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  • Amid complaints regarding the process of obtaining hardship waivers, the NCAA's Division I leadership council recommended a policy change on Friday intended to eliminate the criticism.

    The proposed rule change would give athletes who transfer due to difficult life or family circumstances an extra year to complete their four years of eligibility but would strip them of the right to apply for immediate eligibility at their new school. Those athletes would instead have to sit out a full year before competing for their new school the way other transfers do.

    The extra year of eligibility would likely only come into play in rare cases when an athlete transfers because of a hardship and has already used a redshirt year previously. In such situations, athletes would not forfeit a year of eligibility while sitting out after transferring because they would have six years to play four seasons instead of five.

    “We hope this change will encourage student-athletes who must transfer based on

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  • Whether it's Luc Richard Mbah a Moute in 2008, Tyler Honeycutt and Malcolm Lee in 2011 or Zach Lavine this spring, few schools have been more vulnerable to questionable early-entry decisions than UCLA in recent years.

    Therefore the Bruins have to be especially grateful to finally have some good news to celebrate this spring.

    Guard Jordan Adams, UCLA's leading scorer this past season, announced Thursday he will return for his junior season. DraftExpress.com projected Adams as the No. 24 pick in the first round prior to the 6-foot-5 wing's decision to return to school.

    "I’ve had so much fun playing here at UCLA, and I’m really excited about the team we’re going to have next year,” Adams said in a statement released by the school. "Once the season ended, my family and I began carefully weighing all of my options. In the end, staying at UCLA for my junior year is a win-win situation. I’m glad that I went through the process, received constructive feedback and had time to reflect on what I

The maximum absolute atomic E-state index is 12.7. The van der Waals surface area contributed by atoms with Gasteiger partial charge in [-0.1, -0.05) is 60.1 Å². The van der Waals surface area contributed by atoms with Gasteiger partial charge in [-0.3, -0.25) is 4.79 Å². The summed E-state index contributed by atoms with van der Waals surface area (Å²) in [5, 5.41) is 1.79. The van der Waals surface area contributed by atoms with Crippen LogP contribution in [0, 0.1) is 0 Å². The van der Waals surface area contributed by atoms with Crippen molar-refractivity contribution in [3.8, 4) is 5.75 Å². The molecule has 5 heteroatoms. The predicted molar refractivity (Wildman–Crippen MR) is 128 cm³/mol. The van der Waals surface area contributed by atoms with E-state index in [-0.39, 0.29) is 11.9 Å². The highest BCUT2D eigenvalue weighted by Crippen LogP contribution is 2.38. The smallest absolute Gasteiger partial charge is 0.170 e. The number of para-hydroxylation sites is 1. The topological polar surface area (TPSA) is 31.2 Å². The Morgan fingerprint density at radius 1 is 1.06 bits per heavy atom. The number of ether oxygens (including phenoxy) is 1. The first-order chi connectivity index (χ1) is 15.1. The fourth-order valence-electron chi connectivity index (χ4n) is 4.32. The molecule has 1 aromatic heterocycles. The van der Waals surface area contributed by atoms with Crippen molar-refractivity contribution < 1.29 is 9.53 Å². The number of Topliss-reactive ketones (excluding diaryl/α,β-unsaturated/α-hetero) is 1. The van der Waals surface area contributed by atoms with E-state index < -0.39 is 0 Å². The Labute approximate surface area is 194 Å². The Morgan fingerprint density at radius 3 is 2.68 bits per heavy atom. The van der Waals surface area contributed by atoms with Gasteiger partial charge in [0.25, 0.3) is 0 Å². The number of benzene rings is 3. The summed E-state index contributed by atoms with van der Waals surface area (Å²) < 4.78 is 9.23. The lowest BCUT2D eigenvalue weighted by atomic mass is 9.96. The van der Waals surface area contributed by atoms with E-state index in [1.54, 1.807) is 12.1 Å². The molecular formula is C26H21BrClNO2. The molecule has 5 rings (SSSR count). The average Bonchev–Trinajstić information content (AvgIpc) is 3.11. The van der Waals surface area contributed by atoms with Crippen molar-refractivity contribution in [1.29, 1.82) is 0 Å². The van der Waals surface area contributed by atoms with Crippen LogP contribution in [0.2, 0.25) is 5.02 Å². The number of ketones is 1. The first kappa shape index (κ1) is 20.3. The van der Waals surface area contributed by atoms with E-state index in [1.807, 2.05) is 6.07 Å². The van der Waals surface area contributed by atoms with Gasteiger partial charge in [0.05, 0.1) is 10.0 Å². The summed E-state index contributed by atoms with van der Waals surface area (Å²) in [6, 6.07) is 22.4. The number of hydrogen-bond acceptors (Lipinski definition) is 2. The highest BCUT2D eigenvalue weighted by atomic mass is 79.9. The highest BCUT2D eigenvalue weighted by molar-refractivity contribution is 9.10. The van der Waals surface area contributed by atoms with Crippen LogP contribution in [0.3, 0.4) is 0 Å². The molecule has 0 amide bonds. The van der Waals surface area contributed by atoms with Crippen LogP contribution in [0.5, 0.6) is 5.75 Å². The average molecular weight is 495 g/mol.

Read More »from UCLA gets good draft news for a change as Jordan Adams returns to school
  • The tantalizing notion of close friends and fellow Chicago natives Jahlil Okafor and Jabari Parker playing together at Duke next season will not come to fruition. 

    Parker is leaving a year too soon.

    The national freshman of the year announced Thursday that he is forgoing his final three years of eligibility and entering the NBA draft, a decision that has been anticipated since before he ever donned a Duke jersey. Parker detailed his thought process in an essay published by SI.com, explaining that the lure of chasing a title with Okafor and the rest of his Duke teammates next season wasn't strong enough to overcome his desire to begin his NBA career. 

    "Ultimately, I boiled my decision down to two simple questions," Parker wrote. "Which environment -- college or the NBA -- offers me the best opportunity to grow as a basketball player? Which environment -- college or the NBA -- offers me the best opportunity to grow and develop off the court? The answer to both questions is undeniably

    Read More »from Duke's Jabari Parker makes the prudent choice to enter the NBA draft
  • Once the first report surfaced Wednesday night that New Mexico State's 7-foot-5 center Sim Bhullar was turning pro, a torrent of criticism quickly followed.

    "Whoever is reportedly telling Sim Bhullar that it's a good idea to enter the NBA draft is someone Bhullar should stop listening to," SI.com NBA writer Chris Mannix tweeted. ESPN.com's Jeff Goodman was even less charitable, calling it "a horrific decision."

    The backlash is fair to some extent since Bhullar is unlikely to taken in the NBA draft and desperately needs another year of conditioning and skill development to have any chance to be an asset at that level. Nonetheless, the criticism also overlooks the fact that the injury risks associated with Bhullar's massive size and weight make him a unique case. 

    The window to make money as a professional basketball player is considerably shorter for a 7-foot-5 center conservatively listed at 360 pounds because his joints and feet are likely to break down sooner than even the average

    Read More »from Seven-foot-5 Sim Bhullar's decision to turn pro isn't as foolish as it may seem
  • Nick Johnson chooses turning pro over chasing a title at Arizona

    Of all the college prospects weighing whether or not to enter the NBA draft this spring, Nick Johnson had one of the most difficult decisions.

    No matter what he chose, the Arizona star had to make a sacrifice.

    If he stayed for his senior season at Arizona, there was a very good chance Johnson's stock would level off or even diminish. Not only would it be tough for Johnson to duplicate his All-American-caliber junior season with Stanley Johnson and Rondae Hollis-Jefferson sharing playing time at wing, he also would have little chance to prove to NBA scouts he could play point guard with T.J. McConnell returning.

    At the same time, leaving Arizona meant missing out on a season that had the potential to be special. Were the Wildcats to have McConnell at point guard, him, Johnson and Hollis-Jefferson at wing and Brandon Ashley and Kaleb Tarczewski anchoring the frontcourt, they probably would enter the season no worse than the co-favorites to win the national championship.

    Ultimately,

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